Graffiti “gloating” at the deaths of British soldiers has no place in the Bogside, the son of a man murdered on Bloody Sunday has told the ‘Journal’.
Tony Doherty, whose father, Patrick, was among those gunned down by British paratroopers on January 30, 1972, spoke out after spray painters daubed various slogans on walls in the Bogside and Brandywell areas.
One of the slogans - which appeared on the side of a pensioner’s bungalow at St Columb’s Wells - referred to the deaths of 18 British soldiers at Warrenpoint in 1979.
Tony Doherty said much of the graffiti - which appeared along the route of last weekend’s Bloody Sunday march - was “no different” to the flying of Parachute Regiment flags in other areas of the city.
He told the ‘Journal’: “I was disappointed to see graffiti painted along the route of this march.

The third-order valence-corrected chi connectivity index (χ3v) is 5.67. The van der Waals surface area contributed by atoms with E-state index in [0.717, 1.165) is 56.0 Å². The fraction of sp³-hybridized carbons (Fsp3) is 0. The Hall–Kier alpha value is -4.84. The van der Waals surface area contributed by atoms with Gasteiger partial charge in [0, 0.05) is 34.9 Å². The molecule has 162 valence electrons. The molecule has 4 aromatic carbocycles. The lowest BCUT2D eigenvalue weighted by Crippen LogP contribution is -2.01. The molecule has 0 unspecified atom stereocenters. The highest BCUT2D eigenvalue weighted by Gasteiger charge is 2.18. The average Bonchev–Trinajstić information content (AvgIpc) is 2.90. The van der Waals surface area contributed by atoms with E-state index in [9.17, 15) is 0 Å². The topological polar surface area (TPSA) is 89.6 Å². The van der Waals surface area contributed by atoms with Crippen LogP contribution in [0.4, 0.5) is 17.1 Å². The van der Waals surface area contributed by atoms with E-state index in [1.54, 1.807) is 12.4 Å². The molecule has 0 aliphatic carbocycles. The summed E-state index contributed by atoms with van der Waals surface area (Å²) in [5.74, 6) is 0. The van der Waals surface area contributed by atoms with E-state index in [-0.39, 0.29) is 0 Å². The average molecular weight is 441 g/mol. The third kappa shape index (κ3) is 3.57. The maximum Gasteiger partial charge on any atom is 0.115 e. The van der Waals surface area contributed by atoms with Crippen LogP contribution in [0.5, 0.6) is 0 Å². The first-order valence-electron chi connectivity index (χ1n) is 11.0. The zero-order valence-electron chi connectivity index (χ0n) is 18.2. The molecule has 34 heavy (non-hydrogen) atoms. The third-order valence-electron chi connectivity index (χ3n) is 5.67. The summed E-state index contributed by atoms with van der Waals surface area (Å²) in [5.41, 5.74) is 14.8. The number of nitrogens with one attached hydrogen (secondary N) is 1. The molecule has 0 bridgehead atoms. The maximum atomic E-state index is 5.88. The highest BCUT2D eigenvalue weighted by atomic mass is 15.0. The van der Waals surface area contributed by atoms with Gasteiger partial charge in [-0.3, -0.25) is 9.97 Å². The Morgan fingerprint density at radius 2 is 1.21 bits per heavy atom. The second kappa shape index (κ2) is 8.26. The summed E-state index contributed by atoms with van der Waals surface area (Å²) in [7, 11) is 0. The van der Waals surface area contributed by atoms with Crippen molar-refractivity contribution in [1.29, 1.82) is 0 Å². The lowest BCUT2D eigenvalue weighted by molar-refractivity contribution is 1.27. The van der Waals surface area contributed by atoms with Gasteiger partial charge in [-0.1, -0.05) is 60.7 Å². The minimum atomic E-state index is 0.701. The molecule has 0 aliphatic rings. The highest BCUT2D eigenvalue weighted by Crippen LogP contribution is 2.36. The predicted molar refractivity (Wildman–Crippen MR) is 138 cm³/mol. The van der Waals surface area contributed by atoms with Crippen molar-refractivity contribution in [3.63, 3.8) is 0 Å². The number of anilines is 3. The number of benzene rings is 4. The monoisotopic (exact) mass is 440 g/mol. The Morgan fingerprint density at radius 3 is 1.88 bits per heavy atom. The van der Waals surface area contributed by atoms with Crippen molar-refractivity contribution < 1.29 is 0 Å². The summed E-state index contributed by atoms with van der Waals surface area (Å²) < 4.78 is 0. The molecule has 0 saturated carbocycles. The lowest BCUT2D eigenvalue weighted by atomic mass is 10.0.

“In the last years of the Bloody Sunday Weekend Committee organising the march, we had appealed for no graffiti to be painted in consideration of the residents who live in the Brandywell and Bogside all year round. These appeals had been largely successful.
“Equally, the nature of a lot of this graffiti, gloating at the deaths of British soldiers at Warrenpoint, has no place on the walls of the Bogside and is not in keeping with the legacy of Bloody Sunday.”
Colm Barton, of the Triax Neighbourhood Management Team, said local residents were bewildered at the graffiti, some of which has now been removed.
“I have been talking to a lot of residents in the Brandywell and Bogside and they just don’t see the point of this,” he said.
“If people have issues they want to raise, there have to be better ways than spray painting it onto local people’s property and making the area look shabby.
“The Bogside and Brandywell have been largely free of graffiti in recent years. This has been as a result of the hard work of residents and community groups with the support of the Housing Executive and others. This work has proved immensely popular with local residents and we are committed to continuing it,” he told the Journal yesterday.